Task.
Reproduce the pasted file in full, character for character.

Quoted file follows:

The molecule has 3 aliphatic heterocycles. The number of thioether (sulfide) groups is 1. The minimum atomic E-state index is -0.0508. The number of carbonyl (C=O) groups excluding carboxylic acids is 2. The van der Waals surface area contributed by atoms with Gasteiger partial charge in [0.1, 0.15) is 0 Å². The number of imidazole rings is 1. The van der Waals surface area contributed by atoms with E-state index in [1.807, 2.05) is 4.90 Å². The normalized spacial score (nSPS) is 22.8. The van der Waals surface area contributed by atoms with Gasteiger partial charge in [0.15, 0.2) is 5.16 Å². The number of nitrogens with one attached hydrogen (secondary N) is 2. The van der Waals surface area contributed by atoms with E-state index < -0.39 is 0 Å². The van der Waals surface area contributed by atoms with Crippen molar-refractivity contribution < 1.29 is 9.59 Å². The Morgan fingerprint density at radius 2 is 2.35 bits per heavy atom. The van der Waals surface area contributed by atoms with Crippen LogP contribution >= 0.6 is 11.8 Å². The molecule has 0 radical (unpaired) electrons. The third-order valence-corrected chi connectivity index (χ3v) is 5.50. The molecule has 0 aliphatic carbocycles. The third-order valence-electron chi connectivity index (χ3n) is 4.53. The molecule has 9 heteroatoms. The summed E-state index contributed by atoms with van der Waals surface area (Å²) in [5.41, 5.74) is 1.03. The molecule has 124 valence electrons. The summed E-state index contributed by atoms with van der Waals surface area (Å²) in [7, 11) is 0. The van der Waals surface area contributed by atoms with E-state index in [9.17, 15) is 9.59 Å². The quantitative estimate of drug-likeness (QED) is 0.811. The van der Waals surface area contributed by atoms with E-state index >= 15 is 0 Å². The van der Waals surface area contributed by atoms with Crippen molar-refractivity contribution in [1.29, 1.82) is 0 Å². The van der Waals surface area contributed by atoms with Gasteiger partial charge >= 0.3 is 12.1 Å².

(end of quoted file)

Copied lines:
The molecule has 3 aliphatic heterocycles. The number of thioether (sulfide) groups is 1. The minimum atomic E-state index is -0.0508. The number of carbonyl (C=O) groups excluding carboxylic acids is 2. The van der Waals surface area contributed by atoms with Gasteiger partial charge in [0.1, 0.15) is 0 Å². The number of imidazole rings is 1. The van der Waals surface area contributed by atoms with E-state index in [1.807, 2.05) is 4.90 Å². The normalized spacial score (nSPS) is 22.8. The van der Waals surface area contributed by atoms with Gasteiger partial charge in [0.15, 0.2) is 5.16 Å². The number of nitrogens with one attached hydrogen (secondary N) is 2. The van der Waals surface area contributed by atoms with E-state index < -0.39 is 0 Å². The van der Waals surface area contributed by atoms with Crippen molar-refractivity contribution < 1.29 is 9.59 Å². The Morgan fingerprint density at radius 2 is 2.35 bits per heavy atom. The van der Waals surface area contributed by atoms with Crippen LogP contribution >= 0.6 is 11.8 Å². The molecule has 0 radical (unpaired) electrons. The third-order valence-corrected chi connectivity index (χ3v) is 5.50. The molecule has 0 aliphatic carbocycles. The third-order valence-electron chi connectivity index (χ3n) is 4.53. The molecule has 9 heteroatoms. The summed E-state index contributed by atoms with van der Waals surface area (Å²) in [5.41, 5.74) is 1.03. The molecule has 124 valence electrons. The summed E-state index contributed by atoms with van der Waals surface area (Å²) in [7, 11) is 0. The van der Waals surface area contributed by atoms with E-state index in [9.17, 15) is 9.59 Å². The quantitative estimate of drug-likeness (QED) is 0.811. The van der Waals surface area contributed by atoms with E-state index >= 15 is 0 Å². The van der Waals surface area contributed by atoms with Crippen molar-refractivity contribution in [1.29, 1.82) is 0 Å². The van der Waals surface area contributed by atoms with Gasteiger partial charge >= 0.3 is 12.1 Å².